High-speed data transmissions sent directly to smart phones and tablets are certainly a far cry from rolled-up notes strapped to pigeons. Modern Olympics fans enjoy unprecedented access to live game information, but since the first Olympic proceedings, people have found ways to monitor the competition.
From 700 BC to 300 AD, carrier pigeons carried messages about the Olympics from city to city. The modern-day games launched in 1896, the same year as the wireless telegraph. Sports fans could listen to the games for the first time in 1924, and CBS brought Olympic broadcasts to audiences worldwide starting in 1960.
Nowadays, digital devices rule the scene, providing faster information in more interactive formats. Over a billion people will use digital devices to check Olympic scores or to view events during the 2012 games. Even the Olympic organizers have recognized the trend, as Londoners can watch this years’ Olympic games on free Wi-Fi in the city’s subway stations thanks to Virgin Media.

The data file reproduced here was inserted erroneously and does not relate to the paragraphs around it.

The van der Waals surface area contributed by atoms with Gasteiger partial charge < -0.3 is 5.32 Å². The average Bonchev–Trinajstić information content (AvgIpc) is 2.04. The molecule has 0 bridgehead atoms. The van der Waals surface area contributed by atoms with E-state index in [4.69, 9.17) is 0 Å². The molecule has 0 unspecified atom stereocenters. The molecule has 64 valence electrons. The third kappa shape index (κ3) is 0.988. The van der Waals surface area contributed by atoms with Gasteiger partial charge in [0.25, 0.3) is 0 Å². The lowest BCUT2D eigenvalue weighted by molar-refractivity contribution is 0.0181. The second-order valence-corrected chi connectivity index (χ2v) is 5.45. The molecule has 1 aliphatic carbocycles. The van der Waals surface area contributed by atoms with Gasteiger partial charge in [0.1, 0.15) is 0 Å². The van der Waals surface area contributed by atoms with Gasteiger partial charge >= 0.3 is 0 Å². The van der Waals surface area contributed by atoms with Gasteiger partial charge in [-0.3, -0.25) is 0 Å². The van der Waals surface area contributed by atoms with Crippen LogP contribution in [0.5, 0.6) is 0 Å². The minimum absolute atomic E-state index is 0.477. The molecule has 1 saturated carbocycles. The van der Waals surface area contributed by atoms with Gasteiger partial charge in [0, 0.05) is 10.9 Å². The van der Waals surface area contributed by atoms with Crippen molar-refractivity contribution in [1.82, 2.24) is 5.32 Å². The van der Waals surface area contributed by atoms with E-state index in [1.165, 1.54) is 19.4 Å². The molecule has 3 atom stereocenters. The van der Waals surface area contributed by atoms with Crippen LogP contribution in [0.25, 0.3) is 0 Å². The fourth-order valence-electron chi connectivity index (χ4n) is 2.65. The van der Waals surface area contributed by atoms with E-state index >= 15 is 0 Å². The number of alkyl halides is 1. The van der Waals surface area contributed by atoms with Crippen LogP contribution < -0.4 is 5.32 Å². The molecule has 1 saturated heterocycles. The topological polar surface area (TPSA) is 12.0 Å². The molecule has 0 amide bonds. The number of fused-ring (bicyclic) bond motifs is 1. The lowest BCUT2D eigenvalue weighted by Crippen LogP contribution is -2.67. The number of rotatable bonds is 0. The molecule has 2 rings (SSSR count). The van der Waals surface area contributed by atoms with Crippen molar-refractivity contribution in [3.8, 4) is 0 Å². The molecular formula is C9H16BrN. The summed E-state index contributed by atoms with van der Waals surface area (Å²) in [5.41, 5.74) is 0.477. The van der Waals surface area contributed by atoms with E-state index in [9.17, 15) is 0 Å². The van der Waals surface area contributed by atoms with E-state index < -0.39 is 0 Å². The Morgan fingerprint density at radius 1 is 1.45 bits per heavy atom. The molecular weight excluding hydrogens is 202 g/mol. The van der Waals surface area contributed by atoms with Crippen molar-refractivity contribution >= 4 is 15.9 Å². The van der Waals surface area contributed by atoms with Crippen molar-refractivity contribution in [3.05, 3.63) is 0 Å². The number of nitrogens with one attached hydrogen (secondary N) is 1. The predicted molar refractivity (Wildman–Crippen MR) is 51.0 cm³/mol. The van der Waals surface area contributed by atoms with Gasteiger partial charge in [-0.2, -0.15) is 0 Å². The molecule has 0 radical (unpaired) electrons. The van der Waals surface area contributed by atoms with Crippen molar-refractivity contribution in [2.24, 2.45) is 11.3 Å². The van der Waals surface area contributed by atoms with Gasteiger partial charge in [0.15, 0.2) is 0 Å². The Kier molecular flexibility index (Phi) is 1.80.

This year, Olympic fans will likely check scores and watch the games on mobile devices in record numbers. Analysts from communications firm Acme Packet expect a 211 percent increase in mobile traffic worldwide. American mobile users lead the world in access to Long-Term Evolution (LTE) mobile broadband access with over 12 million connected citizens.
If current trends persist, tablets will make up 10 percent of mobile Internet traffic when the Olympics make their way to Rio in 2016. There will also be more than 10 million mobile Internet-ready devices capable of receiving news, pictures and video of the next Olympics. Whereas Olympics fans once relied on carrier pigeons for daily updates, now they can get up-to-the-minute scores and updates in seconds thanks to modern mobile technologies. It’s a truly remarkable evolution and an interesting way to mark the progress of modern communication tools.
Infographic by Acme Packet
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